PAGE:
What’s that?  2 Lakers in the top 3, have I lost my perspective?  I don’t think so.  I realize that it’s not going to be easy for 2 guys from the same team to finish in the top 3 in MVP voting, but that’s primarily because it’s going to be so hard for 2 guys on the same team to maintain as strong of a case as Pau and Kobe have right now.

People are undoubtedly making statements about Bryant & Gasol having so much to work with compared to a guy like Dwight Howard, but look Howard isn’t exactly racking up 40+ minute nights himself, and the Magic’s biggest test, they got slaughtered by the Heat, with Howard having a mediocre foul-plagued game…

4. Dwight Howard

…but obviously Dwight looks pretty damn good right about now.  Orlando looks a lock to be an elite team once again with Howard continuing to expand his game.  It’s unreasonable to say he’s been the best player thus far, but if someone were to say that based on what we’ve seen and what we expect of other teams Howard is the favorite for the MVP, that’s plenty reasonable.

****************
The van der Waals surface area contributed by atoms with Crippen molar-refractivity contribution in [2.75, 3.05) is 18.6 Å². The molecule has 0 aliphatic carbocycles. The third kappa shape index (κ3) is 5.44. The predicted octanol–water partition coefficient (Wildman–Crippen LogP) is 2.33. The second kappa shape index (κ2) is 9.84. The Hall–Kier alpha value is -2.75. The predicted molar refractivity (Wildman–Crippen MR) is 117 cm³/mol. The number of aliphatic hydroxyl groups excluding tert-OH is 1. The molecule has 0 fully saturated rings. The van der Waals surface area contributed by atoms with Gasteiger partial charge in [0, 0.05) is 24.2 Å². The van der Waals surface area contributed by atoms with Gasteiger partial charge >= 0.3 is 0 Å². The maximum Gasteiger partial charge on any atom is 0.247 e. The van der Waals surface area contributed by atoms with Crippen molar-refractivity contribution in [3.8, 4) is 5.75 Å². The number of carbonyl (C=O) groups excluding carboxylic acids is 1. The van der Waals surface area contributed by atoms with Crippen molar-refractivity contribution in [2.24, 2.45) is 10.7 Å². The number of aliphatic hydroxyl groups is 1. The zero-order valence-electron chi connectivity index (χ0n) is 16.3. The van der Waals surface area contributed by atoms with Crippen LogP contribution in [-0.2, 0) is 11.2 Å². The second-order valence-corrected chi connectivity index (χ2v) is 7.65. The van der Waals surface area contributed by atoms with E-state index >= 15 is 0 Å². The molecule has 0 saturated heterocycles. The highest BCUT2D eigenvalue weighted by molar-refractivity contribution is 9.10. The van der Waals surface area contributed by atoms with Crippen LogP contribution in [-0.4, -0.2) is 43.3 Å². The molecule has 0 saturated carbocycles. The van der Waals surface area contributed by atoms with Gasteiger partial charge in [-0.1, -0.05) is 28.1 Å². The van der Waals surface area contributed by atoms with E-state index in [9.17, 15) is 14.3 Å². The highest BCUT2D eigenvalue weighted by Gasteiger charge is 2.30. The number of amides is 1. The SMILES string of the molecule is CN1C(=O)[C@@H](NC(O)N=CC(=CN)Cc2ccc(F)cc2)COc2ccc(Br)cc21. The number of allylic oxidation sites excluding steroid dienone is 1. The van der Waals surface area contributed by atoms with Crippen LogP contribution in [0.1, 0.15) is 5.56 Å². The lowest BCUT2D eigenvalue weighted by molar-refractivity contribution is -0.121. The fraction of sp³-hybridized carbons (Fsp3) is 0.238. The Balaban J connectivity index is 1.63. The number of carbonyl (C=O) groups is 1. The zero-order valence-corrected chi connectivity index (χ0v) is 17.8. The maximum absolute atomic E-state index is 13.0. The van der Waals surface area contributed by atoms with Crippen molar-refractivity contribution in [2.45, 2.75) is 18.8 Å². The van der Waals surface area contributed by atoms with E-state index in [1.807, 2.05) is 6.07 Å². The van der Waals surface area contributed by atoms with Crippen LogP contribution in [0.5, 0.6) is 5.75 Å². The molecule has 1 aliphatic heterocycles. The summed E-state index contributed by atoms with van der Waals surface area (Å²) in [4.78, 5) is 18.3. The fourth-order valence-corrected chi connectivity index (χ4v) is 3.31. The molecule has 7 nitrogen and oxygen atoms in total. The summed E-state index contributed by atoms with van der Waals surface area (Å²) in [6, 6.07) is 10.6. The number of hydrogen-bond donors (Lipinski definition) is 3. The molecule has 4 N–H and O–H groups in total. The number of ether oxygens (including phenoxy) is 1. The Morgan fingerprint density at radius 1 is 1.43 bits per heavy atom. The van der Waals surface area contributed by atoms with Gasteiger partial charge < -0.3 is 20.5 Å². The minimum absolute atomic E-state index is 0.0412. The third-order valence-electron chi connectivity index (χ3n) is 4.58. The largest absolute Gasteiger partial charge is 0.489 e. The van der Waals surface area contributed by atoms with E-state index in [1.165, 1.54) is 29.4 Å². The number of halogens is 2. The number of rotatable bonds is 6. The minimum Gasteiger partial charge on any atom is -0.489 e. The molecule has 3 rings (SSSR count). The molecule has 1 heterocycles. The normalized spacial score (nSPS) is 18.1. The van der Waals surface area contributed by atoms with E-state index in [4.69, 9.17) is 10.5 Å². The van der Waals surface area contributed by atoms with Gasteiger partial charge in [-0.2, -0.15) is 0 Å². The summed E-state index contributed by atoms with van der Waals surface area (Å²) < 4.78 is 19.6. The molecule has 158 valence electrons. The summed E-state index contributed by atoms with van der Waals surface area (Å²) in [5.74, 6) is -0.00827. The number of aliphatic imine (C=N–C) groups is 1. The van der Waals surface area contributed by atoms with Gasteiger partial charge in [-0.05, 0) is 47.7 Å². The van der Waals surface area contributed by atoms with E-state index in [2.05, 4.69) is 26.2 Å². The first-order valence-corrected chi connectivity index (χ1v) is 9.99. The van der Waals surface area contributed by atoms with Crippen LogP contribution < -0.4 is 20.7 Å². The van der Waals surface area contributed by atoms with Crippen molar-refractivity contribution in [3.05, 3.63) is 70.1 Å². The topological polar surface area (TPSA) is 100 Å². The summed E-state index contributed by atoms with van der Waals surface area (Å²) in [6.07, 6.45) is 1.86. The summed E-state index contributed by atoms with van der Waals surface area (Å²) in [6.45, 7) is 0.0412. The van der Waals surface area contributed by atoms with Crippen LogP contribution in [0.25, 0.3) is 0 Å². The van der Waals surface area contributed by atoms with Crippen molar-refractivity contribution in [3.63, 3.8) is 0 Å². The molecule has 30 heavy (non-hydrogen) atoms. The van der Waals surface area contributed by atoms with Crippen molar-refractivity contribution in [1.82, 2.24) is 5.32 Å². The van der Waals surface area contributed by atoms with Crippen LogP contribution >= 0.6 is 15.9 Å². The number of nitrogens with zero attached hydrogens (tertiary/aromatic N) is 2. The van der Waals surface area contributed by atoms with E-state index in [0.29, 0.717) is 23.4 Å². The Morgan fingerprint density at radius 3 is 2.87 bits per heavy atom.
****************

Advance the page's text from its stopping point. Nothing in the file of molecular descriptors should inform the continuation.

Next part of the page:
5. Dwyane Wade

I’m not entirely satisfied with having Wade so high.  The Miami Thrice gang have been very good, but not otherworldly.  This doesn’t worry me much for the future, but in terms of crediting Heat players with great value, it seems a bit odd.  Wade being the MVP of the Heat thus far feels less a statement about him, and more just a side-effect of the team working through their kinks.  Still, the Heat have been very good, and Wade is doing things very few guys can do, I can’t see putting him lower.

6. Dirk Nowitzki

Old reliable.  The man is always in the top 10 somewhere.  We express frustration with his inability to progress further in the playoffs as Mark Cuban constantly tries to bring in new talent to put the team over the top, but we also know that every year Dirk & his Mavs will be strong.